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Angles, arc lengths, and trig functions — Harder example

Video transcript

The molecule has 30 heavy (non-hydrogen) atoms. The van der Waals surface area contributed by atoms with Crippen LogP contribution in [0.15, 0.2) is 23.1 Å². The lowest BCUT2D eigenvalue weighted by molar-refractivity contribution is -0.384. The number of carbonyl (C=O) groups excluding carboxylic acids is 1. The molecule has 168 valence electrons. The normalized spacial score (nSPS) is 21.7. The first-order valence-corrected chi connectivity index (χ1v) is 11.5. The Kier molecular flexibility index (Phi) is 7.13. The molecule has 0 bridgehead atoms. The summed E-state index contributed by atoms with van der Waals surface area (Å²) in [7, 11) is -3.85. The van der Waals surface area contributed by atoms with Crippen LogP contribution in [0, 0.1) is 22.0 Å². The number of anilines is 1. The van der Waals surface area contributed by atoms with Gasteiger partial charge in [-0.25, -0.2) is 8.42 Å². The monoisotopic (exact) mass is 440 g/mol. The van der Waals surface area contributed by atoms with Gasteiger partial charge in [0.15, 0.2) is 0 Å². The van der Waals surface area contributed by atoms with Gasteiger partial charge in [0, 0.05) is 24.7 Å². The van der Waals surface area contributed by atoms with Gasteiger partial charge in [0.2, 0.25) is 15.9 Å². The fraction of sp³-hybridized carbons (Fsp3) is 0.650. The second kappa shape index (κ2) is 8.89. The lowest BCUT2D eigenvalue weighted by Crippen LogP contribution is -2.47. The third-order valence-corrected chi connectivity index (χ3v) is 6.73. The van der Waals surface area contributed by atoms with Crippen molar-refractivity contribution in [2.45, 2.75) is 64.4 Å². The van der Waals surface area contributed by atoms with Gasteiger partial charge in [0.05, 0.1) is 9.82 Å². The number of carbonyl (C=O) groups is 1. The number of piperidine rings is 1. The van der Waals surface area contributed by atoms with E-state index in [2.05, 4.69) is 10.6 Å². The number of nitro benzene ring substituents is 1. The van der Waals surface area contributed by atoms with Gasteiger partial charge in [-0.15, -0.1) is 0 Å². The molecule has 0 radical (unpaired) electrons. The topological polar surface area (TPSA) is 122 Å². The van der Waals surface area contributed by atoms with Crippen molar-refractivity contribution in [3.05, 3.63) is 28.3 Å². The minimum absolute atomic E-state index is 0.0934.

- [Instructor] In the xy-plane above, O is the center of the circle right over here. And the measure of angle AOB is five PI over six radians. If the radius of the circle is six, what is the y-coordinate of point A? Pause this video and see if you can figure this out before we work through this together. All right, now let's work through this. And if all of this seems really unfamiliar I encourage you to review degrees and radians or circle trigonometry on Khan Academy but I'll assume you have some familiarity with it. So first of all, they're telling us that the measure of angle AOB is five PI over six radians. So AOB, we're talking about this angle right over here, is five PI over six radians. We know that the radius of the circle is, so let me just use a different color, the radius of the circle is six. So we know that this distance right over here is six. We also know that this distance right over here, this is also radius, that is equal to six and they want us to know, they want to figure out what is the y-coordinate of point A? Well, the y-coordinate of point A which would be right there. We could also figure it out by figuring out, well what is this distance right over here that I am drawing in red, and this would be a right triangle. So let's think about, can we figure out what this angle is going to be? So you might already be familiar that when you're thinking in radians, two PI radians would go all the way around the circle and PI radians would get you halfway around the circle. So this angle over here is going to be halfway around the circle, which is PI radians minus the five PI over six radians, minus five PI over six. Now PI radians we can rewrite as six PI over six. So when you do the subtraction you are going to be left with six PI over six minus five PI over six is going to be equal to PI over six radians. Now this still might not be familiar to you. What is PI over six radians? Well, you could think about converting that to degrees. We know that PI radians is equal to 180 degrees because PI radians is halfway around the circle. So you divide that by six. This is equivalent to, let me write it this way. This is equivalent to 30 degrees. So if I write 30 degrees here, is a bell starting to ring in your head? Well, you might recognize this as a 30, 60, 90 triangle. How did I know that 60? Well, because if one side has a 90 degree, if one angle is 90 degrees, the other one's 30 degrees they all have to add up to 180. And this is a typical triangle you'll see a lot in your geometric career. So it's good to know about 30, 60, 90 triangles. And we also know that in 30, 60, 90 triangles the side that is opposite the 30 degrees is one half the radius. And that by itself lets us know what's going on because this is one half the radius that's what we need to figure out. The radius is six. So one half times six is equal to three and we're done. That is the y-coordinate over here. It is three.